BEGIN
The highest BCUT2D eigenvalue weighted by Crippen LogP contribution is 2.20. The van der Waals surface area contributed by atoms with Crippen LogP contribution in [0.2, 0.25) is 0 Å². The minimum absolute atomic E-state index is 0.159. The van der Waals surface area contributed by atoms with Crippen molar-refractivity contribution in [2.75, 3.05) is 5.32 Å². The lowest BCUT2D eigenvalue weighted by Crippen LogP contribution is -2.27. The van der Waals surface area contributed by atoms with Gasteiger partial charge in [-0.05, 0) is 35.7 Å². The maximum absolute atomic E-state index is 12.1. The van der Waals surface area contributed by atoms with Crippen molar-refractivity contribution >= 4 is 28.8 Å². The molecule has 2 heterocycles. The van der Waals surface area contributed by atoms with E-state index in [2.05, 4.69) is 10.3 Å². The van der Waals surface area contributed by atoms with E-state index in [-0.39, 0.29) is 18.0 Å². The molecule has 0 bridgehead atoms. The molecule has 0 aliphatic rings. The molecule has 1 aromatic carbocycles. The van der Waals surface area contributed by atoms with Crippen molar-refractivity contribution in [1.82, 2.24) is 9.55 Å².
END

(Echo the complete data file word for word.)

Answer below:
The highest BCUT2D eigenvalue weighted by Crippen LogP contribution is 2.20. The van der Waals surface area contributed by atoms with Crippen LogP contribution in [0.2, 0.25) is 0 Å². The minimum absolute atomic E-state index is 0.159. The van der Waals surface area contributed by atoms with Crippen molar-refractivity contribution in [2.75, 3.05) is 5.32 Å². The lowest BCUT2D eigenvalue weighted by Crippen LogP contribution is -2.27. The van der Waals surface area contributed by atoms with Gasteiger partial charge in [-0.05, 0) is 35.7 Å². The maximum absolute atomic E-state index is 12.1. The van der Waals surface area contributed by atoms with Crippen molar-refractivity contribution >= 4 is 28.8 Å². The molecule has 2 heterocycles. The van der Waals surface area contributed by atoms with E-state index in [2.05, 4.69) is 10.3 Å². The van der Waals surface area contributed by atoms with E-state index in [-0.39, 0.29) is 18.0 Å². The molecule has 0 bridgehead atoms. The molecule has 0 aliphatic rings. The molecule has 1 aromatic carbocycles. The van der Waals surface area contributed by atoms with Crippen molar-refractivity contribution in [1.82, 2.24) is 9.55 Å².